Headstones from 1992-95 all over Bosnia. The war lasted over 4 years. Over 101,000, mainly Bosniaks were killed.
View of Sarajevo from Mount Trebevic
We ascended Mount Trebevic early outside of Sarajevo. I wondered what the farmers did when the Serb army swarmed the woods and hills. People right outside of Sarajevo didn’t stand much of a chance.
My body physically hurts when I think about how a Bosniak mother was forced to roast her baby in the over by the Serbs. They say it looked like a roasted pig.
Srebrenica was a word I had never heard before.
It’s a town.
8,000 Bosniaks, mostly men and boys were hidden in mass graves by the Srpska Army at the apex and end of the war. U.N. troops were there harboring a safe zone for these civilians who made long and hard journeys through the mountains to take refuge under the flag of the United Nations. U.N. troops were commanded to stand down when the Serbs came to take the Bosniaks. They loaded them up on buses then drove them out to murder them in the woods.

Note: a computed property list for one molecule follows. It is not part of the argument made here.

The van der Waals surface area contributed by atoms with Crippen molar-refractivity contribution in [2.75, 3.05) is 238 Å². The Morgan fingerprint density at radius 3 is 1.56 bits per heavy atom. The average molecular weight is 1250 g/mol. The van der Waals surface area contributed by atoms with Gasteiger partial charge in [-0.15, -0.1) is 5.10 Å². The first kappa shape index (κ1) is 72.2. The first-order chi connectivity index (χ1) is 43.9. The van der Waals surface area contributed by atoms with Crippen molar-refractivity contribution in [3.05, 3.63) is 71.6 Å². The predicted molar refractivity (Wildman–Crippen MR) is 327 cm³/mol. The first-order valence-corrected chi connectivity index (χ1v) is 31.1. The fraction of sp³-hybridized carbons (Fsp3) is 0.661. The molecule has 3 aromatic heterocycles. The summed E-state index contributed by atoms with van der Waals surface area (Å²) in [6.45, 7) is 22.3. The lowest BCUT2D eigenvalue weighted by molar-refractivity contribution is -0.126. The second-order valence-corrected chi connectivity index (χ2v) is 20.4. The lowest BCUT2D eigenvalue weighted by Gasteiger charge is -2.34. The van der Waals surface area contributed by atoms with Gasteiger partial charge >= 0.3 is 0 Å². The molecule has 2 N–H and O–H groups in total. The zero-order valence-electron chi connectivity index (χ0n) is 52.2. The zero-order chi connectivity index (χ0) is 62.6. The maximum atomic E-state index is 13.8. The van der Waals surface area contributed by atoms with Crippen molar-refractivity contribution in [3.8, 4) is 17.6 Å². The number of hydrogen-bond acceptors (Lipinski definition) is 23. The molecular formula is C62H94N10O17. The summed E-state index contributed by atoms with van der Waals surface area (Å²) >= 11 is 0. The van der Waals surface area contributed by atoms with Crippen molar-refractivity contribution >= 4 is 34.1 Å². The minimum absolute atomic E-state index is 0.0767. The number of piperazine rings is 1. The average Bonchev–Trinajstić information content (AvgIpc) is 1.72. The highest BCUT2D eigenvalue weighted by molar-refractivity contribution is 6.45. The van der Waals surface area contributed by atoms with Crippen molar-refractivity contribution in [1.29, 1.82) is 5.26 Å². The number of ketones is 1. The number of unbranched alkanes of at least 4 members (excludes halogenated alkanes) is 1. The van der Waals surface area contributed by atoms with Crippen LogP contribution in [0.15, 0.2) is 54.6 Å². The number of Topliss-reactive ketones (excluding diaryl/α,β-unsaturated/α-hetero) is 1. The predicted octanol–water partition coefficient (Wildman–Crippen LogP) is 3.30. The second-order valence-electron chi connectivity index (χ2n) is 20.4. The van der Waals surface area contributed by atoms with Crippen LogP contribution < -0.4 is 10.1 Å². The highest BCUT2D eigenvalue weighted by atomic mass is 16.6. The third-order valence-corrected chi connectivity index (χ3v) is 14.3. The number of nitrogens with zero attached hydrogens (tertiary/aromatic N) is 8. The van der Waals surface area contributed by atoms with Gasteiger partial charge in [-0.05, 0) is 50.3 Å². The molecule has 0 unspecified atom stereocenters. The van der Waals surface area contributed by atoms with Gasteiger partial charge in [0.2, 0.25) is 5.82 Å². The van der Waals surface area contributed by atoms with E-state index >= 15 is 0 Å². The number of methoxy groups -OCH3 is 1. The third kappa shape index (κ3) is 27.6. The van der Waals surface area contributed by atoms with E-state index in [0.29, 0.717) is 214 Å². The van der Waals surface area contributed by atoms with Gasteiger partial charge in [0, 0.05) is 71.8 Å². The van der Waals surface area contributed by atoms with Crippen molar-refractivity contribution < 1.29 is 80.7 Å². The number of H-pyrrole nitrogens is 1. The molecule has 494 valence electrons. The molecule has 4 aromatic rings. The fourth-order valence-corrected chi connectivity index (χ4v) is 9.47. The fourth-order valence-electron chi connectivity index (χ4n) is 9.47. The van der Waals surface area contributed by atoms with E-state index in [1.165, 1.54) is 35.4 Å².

While in Sarajevo, don’t miss the excellent gallery of the war. For a better understanding of the war I highly recommend one of the best non-fiction books I have ever read, one that gave me chills as I reflected upon closing the last page. It’s a book of photos by world renowned photojournalist Ron Haviv: Blood and Honey: A Balkan War Journal.
When watching closely, I discovered that the Serbian language had been spray painted over everywhere in Herzegovina (the Croat area of Bosnia that boarders Croatia). This is evidence of someones current feelings of disdain as a result of the war.